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Mother (91) has three walking canes and a walker for outside. I recenty secured her an Acorn Stairlift also as the house she has lived in since late 1950s is a two story with basement. I agree with her Dr. that the walker will make her lazier in the house. She has a new apppointment soon. Suffers with Dementia which I hotice is worsening yearly a little bit - or a lot depending upon whay activity we are tying to do...the telephone is challenging now, for example - but only for business tasks. With her family and friends she can navigate it easier. What doies the communithy think? She has a home attendant with Guild Net, by the way...only 20 hours a week until I marry and move out in two months.

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Make her lazy?! She's 91! I don't mean to be rude but what am I missing here?

Lots and lots of elders use walkers inside the home for goodness sake. This sounds very odd to me.
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I'm confused why anyone would think that someone who wants a walker would become lazy. A walker, or perhaps better yet, a rollator, can help someone with balance issues have a more supportive method of getting from one place to another.

Especially with dementia, she may not remember ways to avoid falls, such as using grab bars, avoiding trip hazards, etc. Falling in the house can be just as dangerous as falling outside.

Could you elaborate on why you and the doctor feel a walker would make her lazier?
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I agree with everyone else. Find a new doc! I would think using a walker might actually make her more active as she'll feel more confident and secure. Good for her for recognizing her need! Be sure and ask the doc for his home phone so he can come help her up when she falls while not using the walker she feels she needs. Common sense needs to be used here!
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How does a walker make you lazy? I'd consult with a physical therapist and perhaps a doctor who knows something.
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Did you hear the doctor say that? Or did you get that third hand?

If a doctor told me that using an assistive device would make my 91 yo mother "Lazy" I would shout "So what?" but I wouldn't stick around for the answer.
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Make her lazy? Find a new Dr that knows something about geriatrics and dementia..
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My grandma uses a walker to keep her steady. If anything it makes her more willing to walk as before without the walker she would cry saying she was afraid of falling. The walker is great and wonderful. I don't know why a doctor would say what he did to her. A walker is just something she still has to push but is there to make it so that she can keep from swaying while walking and will keep her walking in a straight line and also gives you a place to sit in case you get dizzy. We have my grandma's all decked out with a cup holder, a book holder and a basket under it. I can't imagine her without a walker.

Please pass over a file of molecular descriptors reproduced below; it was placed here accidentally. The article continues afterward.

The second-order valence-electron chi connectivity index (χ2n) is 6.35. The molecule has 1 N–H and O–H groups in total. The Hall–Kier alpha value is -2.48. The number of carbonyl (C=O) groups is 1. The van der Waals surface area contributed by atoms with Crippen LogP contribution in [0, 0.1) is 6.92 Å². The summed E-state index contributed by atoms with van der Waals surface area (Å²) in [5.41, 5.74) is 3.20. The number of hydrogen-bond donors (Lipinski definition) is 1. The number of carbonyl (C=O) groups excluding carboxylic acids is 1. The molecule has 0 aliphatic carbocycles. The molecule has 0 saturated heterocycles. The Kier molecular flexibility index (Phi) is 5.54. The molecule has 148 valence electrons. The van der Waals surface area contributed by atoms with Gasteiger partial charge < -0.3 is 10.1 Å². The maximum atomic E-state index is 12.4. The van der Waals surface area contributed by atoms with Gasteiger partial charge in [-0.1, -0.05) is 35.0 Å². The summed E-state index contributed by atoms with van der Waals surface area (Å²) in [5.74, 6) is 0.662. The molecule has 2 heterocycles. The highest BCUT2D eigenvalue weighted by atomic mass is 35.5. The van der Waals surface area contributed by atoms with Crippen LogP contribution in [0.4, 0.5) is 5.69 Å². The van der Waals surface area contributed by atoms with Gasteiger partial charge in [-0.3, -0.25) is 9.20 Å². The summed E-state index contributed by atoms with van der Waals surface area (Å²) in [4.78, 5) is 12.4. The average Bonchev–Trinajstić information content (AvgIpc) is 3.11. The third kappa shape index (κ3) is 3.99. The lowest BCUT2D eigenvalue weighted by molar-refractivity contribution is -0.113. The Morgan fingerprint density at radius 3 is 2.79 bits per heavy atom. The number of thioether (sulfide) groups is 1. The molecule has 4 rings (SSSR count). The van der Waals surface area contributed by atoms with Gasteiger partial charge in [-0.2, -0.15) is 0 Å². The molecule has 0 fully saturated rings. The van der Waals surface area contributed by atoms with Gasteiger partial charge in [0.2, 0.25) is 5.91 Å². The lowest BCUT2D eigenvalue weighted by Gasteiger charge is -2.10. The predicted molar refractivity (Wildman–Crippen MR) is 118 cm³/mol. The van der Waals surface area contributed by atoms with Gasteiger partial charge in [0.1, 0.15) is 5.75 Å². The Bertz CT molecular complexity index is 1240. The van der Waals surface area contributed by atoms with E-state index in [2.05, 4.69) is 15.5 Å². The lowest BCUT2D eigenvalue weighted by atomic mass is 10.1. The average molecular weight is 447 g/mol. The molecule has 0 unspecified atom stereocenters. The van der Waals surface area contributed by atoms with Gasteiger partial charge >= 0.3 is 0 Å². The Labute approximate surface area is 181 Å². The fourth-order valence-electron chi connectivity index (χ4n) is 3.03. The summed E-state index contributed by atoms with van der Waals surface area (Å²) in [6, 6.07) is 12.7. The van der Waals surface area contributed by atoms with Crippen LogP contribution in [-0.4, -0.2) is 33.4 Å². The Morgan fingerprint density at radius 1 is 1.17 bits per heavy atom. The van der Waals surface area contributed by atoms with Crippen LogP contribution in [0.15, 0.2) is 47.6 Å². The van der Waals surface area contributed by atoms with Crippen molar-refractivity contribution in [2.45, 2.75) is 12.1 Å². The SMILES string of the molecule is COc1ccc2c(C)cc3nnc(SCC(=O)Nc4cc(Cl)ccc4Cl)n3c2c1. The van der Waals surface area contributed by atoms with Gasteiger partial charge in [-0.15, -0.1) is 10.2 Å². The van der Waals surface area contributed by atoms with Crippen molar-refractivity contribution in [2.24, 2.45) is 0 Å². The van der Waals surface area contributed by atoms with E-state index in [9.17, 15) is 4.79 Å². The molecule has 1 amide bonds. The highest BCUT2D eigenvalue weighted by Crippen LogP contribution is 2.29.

On a side note, my grandma broke her neck and pelvic bone two years ago. She couldn't walk but when PT came into the room at first she wouldnt' do anything. Wouldn't respond and was always saying she was going to fall so wouldn't stand up with them. I mentioned to them she used a walker at home so they had me bring it from home. She reached right for it and struggled to get on her feet and worked everyday with her walker to get back to my house where she walks around. So if any doctor says it makes a person lazy to use a walker, they are not a very smart or good doctor because I have found it gives my grandma motivation and the sense of safety to encourage her to walk. Without it I think she would be lazy and want to be pushed around in a wheelchair not feeling confident enough to be able to walk on her own.

So let her use the walker. Let her feel confident and secure while walking. I see nothing wrong with it.
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GuvnaBee, if my parents had a doctor who said that, it would have been their last visit... and time to find someone new. That doctor knows very little about elders and what is best for them.

My Dad was always falling whenever he used his cane or was wall walking... once he got his rolling walker the falls stopped by almost 100%... and he feels so much safer with this walker. His walker has a seat and hand brakes, now not everyone can is able to use the hand brakes so it would be something your Mom would need to try out first before buying. The smaller Mom & Pop pharmacies usually have these walkers in stock for you to try out.
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I would get a new doctor immediately, but I would also be concerned with a 91 year old senior with dementia navigating in the house alone, even with help from friends and neighbors. AND a motorize stair lift would be VERY risky left in the control of a dementia patient. They often forget which way things go and their balance is off. I couldn't see allowing her to use that without supervision and I wouldn't trust that she could resist using it when alone.

Is live in care feasible? I might have her assessed to see what her level of assistance is prior to you leaving.
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The first thing the PT said when she got me out of bed to walk the corridors. "Would you like a walker?" Double the exercise using hands, arms and legs. i really do wonder if some of these guys actually went to medical school or just brought a diploma and a white coat. Perhaps there is a textbook entitled "Medical School for idiots" Anyone interested in co-authoring it.
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